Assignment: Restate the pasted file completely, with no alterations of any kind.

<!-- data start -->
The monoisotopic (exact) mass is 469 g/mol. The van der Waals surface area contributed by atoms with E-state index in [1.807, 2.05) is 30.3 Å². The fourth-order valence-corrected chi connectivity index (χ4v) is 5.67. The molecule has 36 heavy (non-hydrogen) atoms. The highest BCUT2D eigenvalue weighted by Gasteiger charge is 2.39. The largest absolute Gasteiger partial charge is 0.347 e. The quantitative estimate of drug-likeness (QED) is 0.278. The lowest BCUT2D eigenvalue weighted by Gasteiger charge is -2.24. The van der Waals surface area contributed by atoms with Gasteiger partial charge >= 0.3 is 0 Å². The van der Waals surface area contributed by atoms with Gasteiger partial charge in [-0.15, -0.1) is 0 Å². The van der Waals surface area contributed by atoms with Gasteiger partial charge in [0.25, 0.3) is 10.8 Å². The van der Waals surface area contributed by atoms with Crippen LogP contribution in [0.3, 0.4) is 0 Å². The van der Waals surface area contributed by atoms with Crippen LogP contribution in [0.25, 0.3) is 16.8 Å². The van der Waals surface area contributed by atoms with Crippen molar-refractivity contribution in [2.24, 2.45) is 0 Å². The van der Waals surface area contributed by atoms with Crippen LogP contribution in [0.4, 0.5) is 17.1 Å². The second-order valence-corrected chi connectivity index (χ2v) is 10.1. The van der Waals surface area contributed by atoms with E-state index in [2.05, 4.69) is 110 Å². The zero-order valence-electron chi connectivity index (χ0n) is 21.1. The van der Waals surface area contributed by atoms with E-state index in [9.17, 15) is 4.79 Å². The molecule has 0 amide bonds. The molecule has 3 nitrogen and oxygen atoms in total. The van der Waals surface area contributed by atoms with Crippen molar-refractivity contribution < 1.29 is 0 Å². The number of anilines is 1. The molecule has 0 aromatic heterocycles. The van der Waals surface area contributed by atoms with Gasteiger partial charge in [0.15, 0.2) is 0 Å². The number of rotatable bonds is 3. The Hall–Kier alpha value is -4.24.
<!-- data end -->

The monoisotopic (exact) mass is 469 g/mol. The van der Waals surface area contributed by atoms with E-state index in [1.807, 2.05) is 30.3 Å². The fourth-order valence-corrected chi connectivity index (χ4v) is 5.67. The molecule has 36 heavy (non-hydrogen) atoms. The highest BCUT2D eigenvalue weighted by Gasteiger charge is 2.39. The largest absolute Gasteiger partial charge is 0.347 e. The quantitative estimate of drug-likeness (QED) is 0.278. The lowest BCUT2D eigenvalue weighted by Gasteiger charge is -2.24. The van der Waals surface area contributed by atoms with Gasteiger partial charge >= 0.3 is 0 Å². The van der Waals surface area contributed by atoms with Gasteiger partial charge in [-0.15, -0.1) is 0 Å². The van der Waals surface area contributed by atoms with Gasteiger partial charge in [0.25, 0.3) is 10.8 Å². The van der Waals surface area contributed by atoms with Crippen LogP contribution in [0.3, 0.4) is 0 Å². The van der Waals surface area contributed by atoms with Crippen LogP contribution in [0.25, 0.3) is 16.8 Å². The van der Waals surface area contributed by atoms with Crippen molar-refractivity contribution in [2.24, 2.45) is 0 Å². The van der Waals surface area contributed by atoms with Crippen LogP contribution in [0.4, 0.5) is 17.1 Å². The second-order valence-corrected chi connectivity index (χ2v) is 10.1. The van der Waals surface area contributed by atoms with E-state index in [2.05, 4.69) is 110 Å². The zero-order valence-electron chi connectivity index (χ0n) is 21.1. The van der Waals surface area contributed by atoms with E-state index in [9.17, 15) is 4.79 Å². The molecule has 0 amide bonds. The molecule has 3 nitrogen and oxygen atoms in total. The van der Waals surface area contributed by atoms with Crippen molar-refractivity contribution < 1.29 is 0 Å². The number of anilines is 1. The molecule has 0 aromatic heterocycles. The van der Waals surface area contributed by atoms with Gasteiger partial charge in [0.15, 0.2) is 0 Å². The number of rotatable bonds is 3. The Hall–Kier alpha value is -4.24.